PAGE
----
Other common features of actinioids include well-developed muscles around the base of the column and an adhesive basal disc for clinging to rocks. However, both the upper sphincter muscle and the basal muscles have been lost in various subgroups of the actinioids, often at the same time. Anemones lacking these muscles, such as the ghost anemones Haloclava, are generally deeper water forms that do not cling to rocks but instead live burrowed into sand with their tentacles extended above the surface. One such anemone, the twelve-tentacled parasitic anemone Peachia qinquecapitata, develops as a larva as a parasite on the hydrozoan medusa Clytia gregaria. The larvae gain entry to their host by being eaten as food particles but proceed to themselves feed on the contents of the host’s gastric cavity and eventually on the host itself. Another group of deep-sea actinioids, including such species as the deeplet anemone Bolocera tuediae and the pompom anemone Liponema brevicornis, are able to shed their tentacles as a defence thanks to small sphincter muscles at the base of each tentacle. Bolocera tuediae, found in the North Sea, is a particularly large anemone reaching up to a foot in diameter.

Aggregating anemones Anthopleura elegantissima fighting over space, copyright Brocken Inaglory. The white ‘tentacles’ the anemones are extending towards each other are inflated acrorhagi (see below).

Many actinioids form symbiotic associations with microscopic algae such as zooxanthellae, containing them within their body and supplementing their own nutrition through the algae’s photosynthesis. A number of species reproduce by brooding larvae within the body cavity, only releasing them when they are more developed and better equipped to survive the outside world. Finally, many species of actinioid have the column ornamented by various protuberances such as vesicles or verrucae. These structures may serve environmental protective functions, such as increasing desiccation resistance or functioning in camouflage. Members of Anthopleura and related genera often have specialised bulbous protuberances called acrorhagi around the distal part of the column (Daly et al. 2017). These acrorhagi are packed with stinging cells and are used not so much to protect against predators as against other sea anemones. The acrorhagi-equipped anemone flails its column about, pressing the acrorhagi against any competitor that gets too close and stinging it until it is forced to back off. Its a tough world out there and any anemone worth its salt has got to be willing to defend its position.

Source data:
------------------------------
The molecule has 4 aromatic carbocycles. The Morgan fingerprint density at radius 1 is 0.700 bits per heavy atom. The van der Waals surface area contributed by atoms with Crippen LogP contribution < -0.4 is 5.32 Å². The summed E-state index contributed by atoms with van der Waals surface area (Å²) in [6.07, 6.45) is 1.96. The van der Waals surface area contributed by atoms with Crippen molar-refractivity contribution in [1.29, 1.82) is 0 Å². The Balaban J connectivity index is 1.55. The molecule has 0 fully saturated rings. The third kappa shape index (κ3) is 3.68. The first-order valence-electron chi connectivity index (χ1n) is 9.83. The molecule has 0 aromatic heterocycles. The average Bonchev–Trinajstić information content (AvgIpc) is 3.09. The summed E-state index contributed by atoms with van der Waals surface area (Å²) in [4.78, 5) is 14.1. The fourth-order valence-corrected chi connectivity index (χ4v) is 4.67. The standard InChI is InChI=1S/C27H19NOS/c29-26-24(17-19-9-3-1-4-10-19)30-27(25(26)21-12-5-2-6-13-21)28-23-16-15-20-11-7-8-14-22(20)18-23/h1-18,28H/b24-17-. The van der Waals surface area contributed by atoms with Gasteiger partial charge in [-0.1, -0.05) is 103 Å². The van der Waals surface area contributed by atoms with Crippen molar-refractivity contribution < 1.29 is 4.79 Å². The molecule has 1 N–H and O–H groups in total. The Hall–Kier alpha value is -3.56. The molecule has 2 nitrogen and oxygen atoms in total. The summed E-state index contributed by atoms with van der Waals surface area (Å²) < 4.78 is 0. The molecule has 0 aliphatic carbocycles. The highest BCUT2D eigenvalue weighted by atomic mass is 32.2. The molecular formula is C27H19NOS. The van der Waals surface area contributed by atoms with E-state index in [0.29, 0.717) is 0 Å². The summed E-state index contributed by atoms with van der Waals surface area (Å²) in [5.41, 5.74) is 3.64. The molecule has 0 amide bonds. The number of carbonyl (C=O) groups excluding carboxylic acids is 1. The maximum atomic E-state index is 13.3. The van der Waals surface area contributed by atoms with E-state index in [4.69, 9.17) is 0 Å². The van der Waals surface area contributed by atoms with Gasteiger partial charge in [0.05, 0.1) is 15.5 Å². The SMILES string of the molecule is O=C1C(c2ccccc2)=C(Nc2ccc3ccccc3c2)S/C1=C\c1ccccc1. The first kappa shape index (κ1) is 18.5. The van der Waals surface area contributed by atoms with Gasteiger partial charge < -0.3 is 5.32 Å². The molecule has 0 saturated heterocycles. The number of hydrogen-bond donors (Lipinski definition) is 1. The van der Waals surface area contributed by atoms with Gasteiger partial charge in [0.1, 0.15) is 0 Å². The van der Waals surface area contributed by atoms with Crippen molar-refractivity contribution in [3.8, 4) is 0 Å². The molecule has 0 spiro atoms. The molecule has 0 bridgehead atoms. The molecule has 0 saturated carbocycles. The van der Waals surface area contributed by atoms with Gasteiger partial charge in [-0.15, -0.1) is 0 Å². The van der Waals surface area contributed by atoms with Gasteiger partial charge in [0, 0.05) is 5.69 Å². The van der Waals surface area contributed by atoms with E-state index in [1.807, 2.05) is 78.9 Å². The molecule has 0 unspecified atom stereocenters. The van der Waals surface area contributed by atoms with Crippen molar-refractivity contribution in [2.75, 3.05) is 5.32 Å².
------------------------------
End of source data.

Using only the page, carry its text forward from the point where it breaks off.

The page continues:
Systematics of Actinioidea
<==Actinioidea [Endomyaria]RB14
    |--Andresia [Andresiidae]RB14
    |--CondylanthidaeRB14